The demand for workers, even in China, is moving from low-skilled to highly-trained workers and transforming labor markets around the world. Some countries, including the US and Japan, have rapidly aging populations and businesses have begun to rely on automation instead of the traditional physical labor. This brings to mind the change from travel by horseback and stagecoach to cars powered by steam power and the fossil fuel combustion engine.
From a macroeconomic perspective, in light of the emergence of industrial robots, the future for human workers couldn’t be more uncertain. Examples of robots replacing humans are rife, such as the use of robots for more efficient aircraft production. It turns out that aircraft order backlogs are cleared much more quickly when robots are involved than otherwise.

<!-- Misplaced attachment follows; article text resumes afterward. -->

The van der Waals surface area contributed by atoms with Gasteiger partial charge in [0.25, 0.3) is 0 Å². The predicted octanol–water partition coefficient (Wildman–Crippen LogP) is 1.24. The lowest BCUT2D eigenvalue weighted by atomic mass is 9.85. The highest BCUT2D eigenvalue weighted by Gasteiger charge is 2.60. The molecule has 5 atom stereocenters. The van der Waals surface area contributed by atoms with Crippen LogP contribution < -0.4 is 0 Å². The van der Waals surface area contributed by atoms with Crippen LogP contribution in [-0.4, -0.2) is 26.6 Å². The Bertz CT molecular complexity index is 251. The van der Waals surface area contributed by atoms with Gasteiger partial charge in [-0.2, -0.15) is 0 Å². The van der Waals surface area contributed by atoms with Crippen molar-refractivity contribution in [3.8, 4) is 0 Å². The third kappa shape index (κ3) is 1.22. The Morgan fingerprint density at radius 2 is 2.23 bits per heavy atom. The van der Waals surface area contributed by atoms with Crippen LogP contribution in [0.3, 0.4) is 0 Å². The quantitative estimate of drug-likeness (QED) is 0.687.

China, the world’s main manufacturing base, has unleashed the desire among its people for the products they have been building for decades but have not been able to afford. One reason for the high rate of “knockoffs” of Western products is the desire for the average Chinese citizen to be able to afford high-tech devices that look like the real thing.
Just as many countries skipped the buildout of telecommunication systems with wires and went directly to wireless mobile technology, many emerging economies including Indonesia, South Korea, Taiwan, and Thailand are skipping the Chinese style low-wage model of growth and moving directly to high-tech automated manufacturing. This is being referred to as the Auto-Industrial Society, as in the Automated Industrial Society, the new model for economic prosperity in the 21st century.
The following video by Robert Reich, former US Labor Secretary, “Preparing Our Economy for the Impact of Automation & AI,” explains the challenges and opportunities ahead.